Spokane is the target of West Side critics. Again. On Monday, Tacoma News Tribune columnist Sam McManis expressed surprise that Spokane could play host to such a successful literary festival as last month’s Get Lit!.
The Stranger had weighed in much more explicitly the previous Thursday. The Stranger, for those of you who don’t know, is the alternative newspaper from Seattle that takes the role of gadfly as seriously as John Ashcroft does the position of Arbiter of All Things Pure and Patriotic.
It nevertheless is a blend of irreverence and contemporary commentary that is just the antidote for what ails this age of creeping apathy. The Stranger’s writers care.
Example: Books editor Christopher Frizzelle took a shot at Bookfest, Seattle’s annual literary festival. He called last year’s event “an unqualified disaster,” a view he based at least partially on the declining attendance numbers: In the past three years, Bookfest has drawn 25,000, 20,000 and 9,000 visitors, respectively.
He also pointed out that the only writers of note to attend last year’s Bookfest were Northwest-based Jonathan Raban and Sherman Alexie — far cries from the likes of Joyce Carol Oates and T.C. Boyle (not to mention Paul Theroux and Thom Jones) from fests past.
Frizzelle drew comparisons between Bookfest, which once was a terrific event that was held in Seattle’s pier district, and Get Lit! And he found the Seattle event wanting.
But here’s the rub: Why is it that no one from the wonderful West Side can ever (really, ever) write something about Spokane without making the city sound like something that smells like stockyards on a summer’s day?
Frizzelle quotes Eastern Washington University Press managing editor Joelean Copeland describing Cheney as “a fine place to live if you don’t mind living in dirt and in hell and where there’s nothing to do.”
In describing the Sarah Vowell reading, which was held before an overflow crowd in EWU’s Showalter Auditorium, Frizzelle couldn’t resist paraphrasing something that Oklahoma native Vowell said in jest about Eastern Washington “being out here on the frontier.”
“It’s a fair guess that a lot of the people on this frontier had never been to a reading like this,” he wrote, conveniently ignoring the fact that David Sedaris had performed to a sellout house at The Met for the 2003 Get Lit!.
Frizzelle is correct on several counts. The lineup for this year’s Get Lit! was impressive; it may have been, as he wrote, “more impressive than anything Bookfest has ever put together.” And he’s right when he says that it defies logic to think that a Spokane-based literary festival could be better than anything the vaunted Emerald City puts on.
But Frizzelle should emphasize the point that Bookfest organizers aren’t doing their job, not doing a WWE SmackDown! job on — these are his words — “putatively inferior” Spokane, “a region known for Republican values, meth labs and poverty.”
But, hey, I dern forget that weuns ‘round here live in Dogpatch! Spark up the pickup, darlin’, and less get goin’. We gotta drive over to Seattle and tell this Frizzelle guy that some of us east’ve the mountain akshually read things other’n how-to manuals on meth-brewin’ and Spideyman comix.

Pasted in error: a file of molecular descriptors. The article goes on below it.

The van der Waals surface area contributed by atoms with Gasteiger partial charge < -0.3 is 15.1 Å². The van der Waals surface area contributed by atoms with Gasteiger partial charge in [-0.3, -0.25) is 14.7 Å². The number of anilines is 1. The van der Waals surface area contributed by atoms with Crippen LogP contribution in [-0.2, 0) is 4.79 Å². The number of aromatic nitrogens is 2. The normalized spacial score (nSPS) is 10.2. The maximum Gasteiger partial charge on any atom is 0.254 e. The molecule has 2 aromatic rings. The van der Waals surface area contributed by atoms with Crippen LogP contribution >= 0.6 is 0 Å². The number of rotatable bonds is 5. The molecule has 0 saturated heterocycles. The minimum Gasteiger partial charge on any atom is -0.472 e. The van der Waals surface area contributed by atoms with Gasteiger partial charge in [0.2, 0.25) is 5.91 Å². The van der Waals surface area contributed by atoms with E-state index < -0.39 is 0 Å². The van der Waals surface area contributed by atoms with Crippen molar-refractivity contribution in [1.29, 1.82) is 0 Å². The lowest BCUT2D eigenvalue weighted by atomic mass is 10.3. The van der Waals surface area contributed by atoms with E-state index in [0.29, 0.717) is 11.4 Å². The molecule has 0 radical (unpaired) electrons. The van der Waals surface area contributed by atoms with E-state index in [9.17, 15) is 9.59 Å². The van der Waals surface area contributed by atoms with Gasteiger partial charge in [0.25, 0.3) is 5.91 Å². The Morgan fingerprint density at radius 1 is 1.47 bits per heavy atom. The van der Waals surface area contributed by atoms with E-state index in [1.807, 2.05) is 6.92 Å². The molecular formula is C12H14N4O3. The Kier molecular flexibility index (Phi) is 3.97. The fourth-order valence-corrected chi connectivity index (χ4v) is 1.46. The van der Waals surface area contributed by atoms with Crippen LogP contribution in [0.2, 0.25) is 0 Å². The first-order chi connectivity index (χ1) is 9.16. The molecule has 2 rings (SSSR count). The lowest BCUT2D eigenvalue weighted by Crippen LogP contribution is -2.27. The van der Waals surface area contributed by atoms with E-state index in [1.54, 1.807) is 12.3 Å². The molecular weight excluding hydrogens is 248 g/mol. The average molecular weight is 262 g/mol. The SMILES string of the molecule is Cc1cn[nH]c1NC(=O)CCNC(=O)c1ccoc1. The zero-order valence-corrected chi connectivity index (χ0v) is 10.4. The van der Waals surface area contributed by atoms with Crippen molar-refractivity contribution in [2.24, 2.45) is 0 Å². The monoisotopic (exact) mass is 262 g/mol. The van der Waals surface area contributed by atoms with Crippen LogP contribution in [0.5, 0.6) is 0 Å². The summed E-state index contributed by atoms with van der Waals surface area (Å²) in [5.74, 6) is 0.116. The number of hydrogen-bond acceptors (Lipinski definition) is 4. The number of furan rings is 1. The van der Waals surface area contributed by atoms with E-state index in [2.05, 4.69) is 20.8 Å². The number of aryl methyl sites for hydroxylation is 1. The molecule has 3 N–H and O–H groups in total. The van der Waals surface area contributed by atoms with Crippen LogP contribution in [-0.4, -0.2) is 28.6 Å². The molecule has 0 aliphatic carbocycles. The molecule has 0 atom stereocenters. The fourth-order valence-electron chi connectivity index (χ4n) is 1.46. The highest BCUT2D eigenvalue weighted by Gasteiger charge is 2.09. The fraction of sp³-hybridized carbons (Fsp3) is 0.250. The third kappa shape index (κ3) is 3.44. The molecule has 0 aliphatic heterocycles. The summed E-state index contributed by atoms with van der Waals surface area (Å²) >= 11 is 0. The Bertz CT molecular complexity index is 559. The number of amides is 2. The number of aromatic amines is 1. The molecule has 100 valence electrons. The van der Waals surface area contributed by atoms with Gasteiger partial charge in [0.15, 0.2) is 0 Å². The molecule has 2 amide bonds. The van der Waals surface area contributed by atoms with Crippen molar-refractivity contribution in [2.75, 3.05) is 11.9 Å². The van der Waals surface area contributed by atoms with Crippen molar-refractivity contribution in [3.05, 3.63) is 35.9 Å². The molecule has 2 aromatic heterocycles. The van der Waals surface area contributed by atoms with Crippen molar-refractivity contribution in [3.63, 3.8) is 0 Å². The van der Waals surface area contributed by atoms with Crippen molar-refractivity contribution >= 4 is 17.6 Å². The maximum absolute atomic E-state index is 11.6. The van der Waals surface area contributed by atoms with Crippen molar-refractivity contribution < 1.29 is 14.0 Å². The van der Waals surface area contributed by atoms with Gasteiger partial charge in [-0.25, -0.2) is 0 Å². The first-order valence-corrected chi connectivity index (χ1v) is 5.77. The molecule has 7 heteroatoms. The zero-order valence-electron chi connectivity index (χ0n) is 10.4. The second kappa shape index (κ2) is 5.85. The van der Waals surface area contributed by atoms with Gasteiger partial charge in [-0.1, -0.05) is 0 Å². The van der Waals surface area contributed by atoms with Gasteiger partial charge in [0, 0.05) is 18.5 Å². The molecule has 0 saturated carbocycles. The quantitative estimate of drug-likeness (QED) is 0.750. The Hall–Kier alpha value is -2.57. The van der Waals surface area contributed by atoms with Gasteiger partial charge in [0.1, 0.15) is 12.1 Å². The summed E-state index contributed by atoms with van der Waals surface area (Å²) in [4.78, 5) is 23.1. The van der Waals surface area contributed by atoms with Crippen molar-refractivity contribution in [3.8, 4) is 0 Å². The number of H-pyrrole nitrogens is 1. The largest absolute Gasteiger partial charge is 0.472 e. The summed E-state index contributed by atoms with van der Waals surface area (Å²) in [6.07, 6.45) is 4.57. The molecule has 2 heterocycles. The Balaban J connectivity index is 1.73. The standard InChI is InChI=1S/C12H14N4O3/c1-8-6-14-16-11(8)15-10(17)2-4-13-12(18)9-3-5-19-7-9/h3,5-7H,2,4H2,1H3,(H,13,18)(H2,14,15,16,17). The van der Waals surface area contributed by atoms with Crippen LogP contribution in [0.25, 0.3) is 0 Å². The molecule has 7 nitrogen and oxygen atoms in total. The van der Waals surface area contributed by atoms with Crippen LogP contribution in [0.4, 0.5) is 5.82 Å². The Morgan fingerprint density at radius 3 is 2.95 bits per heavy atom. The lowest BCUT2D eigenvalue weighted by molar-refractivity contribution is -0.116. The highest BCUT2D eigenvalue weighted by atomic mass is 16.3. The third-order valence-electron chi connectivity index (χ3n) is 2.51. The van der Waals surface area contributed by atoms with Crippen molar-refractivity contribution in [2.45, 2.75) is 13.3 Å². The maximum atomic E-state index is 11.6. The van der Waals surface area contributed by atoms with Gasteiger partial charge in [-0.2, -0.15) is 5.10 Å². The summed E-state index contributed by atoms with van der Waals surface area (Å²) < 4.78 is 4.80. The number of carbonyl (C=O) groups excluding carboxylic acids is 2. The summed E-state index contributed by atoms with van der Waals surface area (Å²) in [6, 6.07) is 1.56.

Heck, some’ve us akshally vote Democrat — even if the votin’ booth is out by the cowpen.
Keeping it going
Now that we’re talking about Get Lit!, let’s be clear: The event needs to continue, and it needs to continue being high-profile. This past winter, after six years, the Spokane International Film Festival stepped up into true legitimacy with a first-rate lineup of foreign movies. Get Lit!, too, finally hit the big time in its sixth year.
Question is, where does it go from here? Festival director Scott Poole has left for Portland, and the EWU Press is being reorganized.
If you have any ideas about how Get Lit! can be improved, or if you happen to have a handy grant or two to donate, get in touch with Eastern Washington University’s Department of Educational Outreach (which oversees the EWU Press). Tell them what you want.
Tell them that you think Spokane deserves only the best.
Pat Freeman, director of the Seniors Program of the Institute for Extended Learning, sends along this notice: “We are offering an extended self-publishing workshop on Thursday, May 13 at Sullivan Square (Sullivan and Sprague), 11 a.m.-4 p.m. Cost is $13, including handouts. Registration and information: 279-6025.”
Some of the experts who will share their knowledge include writing teacher Virginia White and self-published authors such as Don Johnson, Jim Bennett, Bob Bunting and Anni Welter.
Heading things off
Suicide prevention is the topic of the day at 11 a.m. and 3 p.m. Thursday at the Valley Barnes & Noble, 1531 E. Indiana Ave. Local contact information will be featured along with books on the subject, including Spokane therapist Paul Quinnett’s “Suicide: The Forever Decision.” For further information, call 922-4104.
• Auntie’s Book Group (“Angels & Demons,” by Dan Brown), 7 p.m. Tuesday, Auntie’s Bookstore, Main and Washington (838-0206).
• Romance/Mystery Book Group (“Nighttime is My Time,” by Mary Higgins Clark; “River God,” by Wilbur Smith), 7 p.m. Thursday, Valley Barnes & Noble.
The reader board
• Earlene Fowler (“Broken Dishes”), reading, 7:30 p.m. Tuesday, Auntie’s Bookstore.
• Kent Haruf (“Eventide”), reading, 7:30 p.m. Wednesday, Auntie’s Bookstore.
• Kat Albrecht (“The Lost Pet Chronicles: Adventures of a K-9 Cop Turned Pet Detective”), reading, 7:30 p.m. Thursday, Auntie’s Bookstore;
• Luella Dow (“Juba’s Cup”), signing, 12:30-2:30 p.m. Saturday, Auntie’s Bookstore.
• Beth Cooley (“Ostrich Eye”), signing, 1 p.m. Saturday, Valley Barnes & Noble.
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